Meet Lesley, the great white shark promoting travel in her community.

Ocearch’s tracking technology allows researchers to monitor sharks movements throughout the world’s oceans, providing valuable insight into their behavior and their range.

Each shark is tagged with a tracking device that is inserted through their dorsal fin, and whenever they break the surface of the water, a signal is transmitted to a satellite. The satellite then sends back an estimated location of the shark.

Each of these ‘pings’ give researchers an accurate, real time location of a particular shark, allowing them to collect data about each individual.

During the tagging process, tests are done on the shark which determines their species, age, sex, weight, length and stage of life. From the data collected a profile is then setup for the shark on Ocearch’s official tracking website.

This process allows researchers to glean the extent of the shark’s territory, the distance they have covered since their tagging and monitor their behavior.

This information provided educates readers, not only about the current shark population and their behaviour, but also about OCEARCH’s conservation initiative.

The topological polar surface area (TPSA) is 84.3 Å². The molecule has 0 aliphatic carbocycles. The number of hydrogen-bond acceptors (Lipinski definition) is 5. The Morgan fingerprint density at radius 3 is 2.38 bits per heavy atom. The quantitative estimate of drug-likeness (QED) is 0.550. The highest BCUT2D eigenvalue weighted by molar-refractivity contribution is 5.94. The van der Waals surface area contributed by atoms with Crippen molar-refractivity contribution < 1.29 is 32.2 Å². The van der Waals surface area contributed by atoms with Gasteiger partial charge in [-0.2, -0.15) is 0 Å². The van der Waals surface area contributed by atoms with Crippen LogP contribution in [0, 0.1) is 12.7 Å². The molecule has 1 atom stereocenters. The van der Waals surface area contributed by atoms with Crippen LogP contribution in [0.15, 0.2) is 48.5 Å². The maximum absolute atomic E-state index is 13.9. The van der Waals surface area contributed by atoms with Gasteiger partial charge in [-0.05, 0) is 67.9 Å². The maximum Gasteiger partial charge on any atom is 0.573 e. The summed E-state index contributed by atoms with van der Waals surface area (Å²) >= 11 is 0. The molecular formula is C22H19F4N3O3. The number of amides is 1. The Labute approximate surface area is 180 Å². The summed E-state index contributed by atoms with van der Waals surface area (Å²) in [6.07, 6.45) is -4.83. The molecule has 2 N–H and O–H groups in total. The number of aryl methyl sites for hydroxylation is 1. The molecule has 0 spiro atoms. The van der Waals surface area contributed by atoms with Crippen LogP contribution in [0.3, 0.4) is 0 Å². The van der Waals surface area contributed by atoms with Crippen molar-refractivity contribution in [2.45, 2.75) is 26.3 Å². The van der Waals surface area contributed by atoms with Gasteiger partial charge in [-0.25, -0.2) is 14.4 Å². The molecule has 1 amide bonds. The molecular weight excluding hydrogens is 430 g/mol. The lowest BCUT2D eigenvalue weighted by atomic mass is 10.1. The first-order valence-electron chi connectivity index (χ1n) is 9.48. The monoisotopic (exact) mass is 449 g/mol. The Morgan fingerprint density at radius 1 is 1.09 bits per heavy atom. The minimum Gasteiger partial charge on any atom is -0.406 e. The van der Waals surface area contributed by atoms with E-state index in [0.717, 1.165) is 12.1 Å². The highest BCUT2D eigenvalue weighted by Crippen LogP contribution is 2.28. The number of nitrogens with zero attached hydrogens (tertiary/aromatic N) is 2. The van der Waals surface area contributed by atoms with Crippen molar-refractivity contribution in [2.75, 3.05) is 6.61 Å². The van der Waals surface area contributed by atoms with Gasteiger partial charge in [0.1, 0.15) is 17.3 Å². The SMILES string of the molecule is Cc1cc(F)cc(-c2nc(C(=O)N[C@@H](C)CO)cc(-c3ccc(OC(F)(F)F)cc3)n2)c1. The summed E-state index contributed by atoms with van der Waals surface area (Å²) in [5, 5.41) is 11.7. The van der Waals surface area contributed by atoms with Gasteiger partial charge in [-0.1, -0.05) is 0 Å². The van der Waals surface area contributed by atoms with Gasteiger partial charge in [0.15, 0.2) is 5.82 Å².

Expectedly, each shark displays their own particular habits, which coastlines they prefer and the depth at which the like to swim. It’s interesting to follow a particular individual and see what they get up to, how much distance they cover in comparison to other sharks and whether they prefer shallow or deep waters.

Lesley the great white shark tagged for shark tracking, research and conservation efforts in Lesley, South Africa.

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Species: Great white shark (Carcharodon carcharias)

Gender: Female

Weight: 790 kg

Length: 4.1 metres

Stage of Life: Immature

Total distance covered: 1088.207 miles

Tag Location: False Bay

Lesley is a deep sea diving specialist. Whilst most sharks enjoy frolicking on the surface of the water, Lesley prefers to dive deeper, exploring the uncharted waters across the Atlantic and Indian Oceans.

Since being tagged by Ocearch in 2012, Lesley has been sighted only a handful of times. With “pings” being sent to the Ocearch satellite in places as far removed as Gansbaai and Maputo in Mozambique.

The deep waters provide her with a sense of calm not experienced by those on the surface and it has done wonders for her vitality and confidence, swimming in places most of her mates wouldn’t dare to visit.

When she does come up for air, she spends her time trying to convince the other sharks on the wonders and tranquility located on the sea floor, a place untouched by humans and teeming with fresh food sources, notable of which are blue fin tuna, her favourite food.

While you aren’t guaranteed to see Lesley on your next great white shark tour, it’s safe to say her mates who swim closer to the surface will be in proximity. Book your shark cage diving trip with Shark Bookings today, you won’t be disappointed.


Credit: All data found on

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